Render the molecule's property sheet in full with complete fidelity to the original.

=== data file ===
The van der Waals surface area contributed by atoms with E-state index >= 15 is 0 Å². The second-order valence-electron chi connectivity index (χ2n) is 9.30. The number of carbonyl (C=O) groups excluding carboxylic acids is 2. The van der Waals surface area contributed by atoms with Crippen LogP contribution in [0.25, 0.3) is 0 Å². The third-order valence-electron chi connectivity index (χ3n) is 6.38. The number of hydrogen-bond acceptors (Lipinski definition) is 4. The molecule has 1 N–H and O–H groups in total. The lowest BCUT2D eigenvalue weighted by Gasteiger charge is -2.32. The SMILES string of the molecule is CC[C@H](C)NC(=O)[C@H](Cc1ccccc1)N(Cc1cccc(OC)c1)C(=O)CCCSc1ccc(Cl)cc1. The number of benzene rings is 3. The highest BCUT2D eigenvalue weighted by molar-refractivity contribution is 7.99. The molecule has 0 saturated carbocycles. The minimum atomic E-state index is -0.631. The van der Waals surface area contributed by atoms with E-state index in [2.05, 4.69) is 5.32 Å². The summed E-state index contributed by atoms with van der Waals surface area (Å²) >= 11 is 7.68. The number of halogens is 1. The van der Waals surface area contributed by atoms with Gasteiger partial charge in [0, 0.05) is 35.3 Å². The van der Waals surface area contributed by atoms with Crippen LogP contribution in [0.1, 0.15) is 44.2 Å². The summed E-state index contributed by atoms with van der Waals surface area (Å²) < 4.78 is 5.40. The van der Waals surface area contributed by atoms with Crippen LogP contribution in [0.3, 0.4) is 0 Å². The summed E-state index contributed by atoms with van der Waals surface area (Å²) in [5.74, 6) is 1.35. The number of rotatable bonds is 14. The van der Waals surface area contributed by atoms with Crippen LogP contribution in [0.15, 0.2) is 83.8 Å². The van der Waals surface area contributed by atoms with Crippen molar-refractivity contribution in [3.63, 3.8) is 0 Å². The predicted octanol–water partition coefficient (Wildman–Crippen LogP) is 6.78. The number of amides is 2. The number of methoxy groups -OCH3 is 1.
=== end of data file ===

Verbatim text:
The van der Waals surface area contributed by atoms with E-state index >= 15 is 0 Å². The second-order valence-electron chi connectivity index (χ2n) is 9.30. The number of carbonyl (C=O) groups excluding carboxylic acids is 2. The van der Waals surface area contributed by atoms with Crippen LogP contribution in [0.25, 0.3) is 0 Å². The third-order valence-electron chi connectivity index (χ3n) is 6.38. The number of hydrogen-bond acceptors (Lipinski definition) is 4. The molecule has 1 N–H and O–H groups in total. The lowest BCUT2D eigenvalue weighted by Gasteiger charge is -2.32. The SMILES string of the molecule is CC[C@H](C)NC(=O)[C@H](Cc1ccccc1)N(Cc1cccc(OC)c1)C(=O)CCCSc1ccc(Cl)cc1. The number of benzene rings is 3. The highest BCUT2D eigenvalue weighted by molar-refractivity contribution is 7.99. The molecule has 0 saturated carbocycles. The minimum atomic E-state index is -0.631. The van der Waals surface area contributed by atoms with E-state index in [2.05, 4.69) is 5.32 Å². The summed E-state index contributed by atoms with van der Waals surface area (Å²) >= 11 is 7.68. The number of halogens is 1. The van der Waals surface area contributed by atoms with Gasteiger partial charge in [0, 0.05) is 35.3 Å². The van der Waals surface area contributed by atoms with Crippen LogP contribution in [0.1, 0.15) is 44.2 Å². The summed E-state index contributed by atoms with van der Waals surface area (Å²) < 4.78 is 5.40. The van der Waals surface area contributed by atoms with Crippen LogP contribution in [0.3, 0.4) is 0 Å². The summed E-state index contributed by atoms with van der Waals surface area (Å²) in [5.74, 6) is 1.35. The number of rotatable bonds is 14. The van der Waals surface area contributed by atoms with Crippen LogP contribution in [0.15, 0.2) is 83.8 Å². The van der Waals surface area contributed by atoms with Crippen molar-refractivity contribution in [3.63, 3.8) is 0 Å². The predicted octanol–water partition coefficient (Wildman–Crippen LogP) is 6.78. The number of amides is 2. The number of methoxy groups -OCH3 is 1.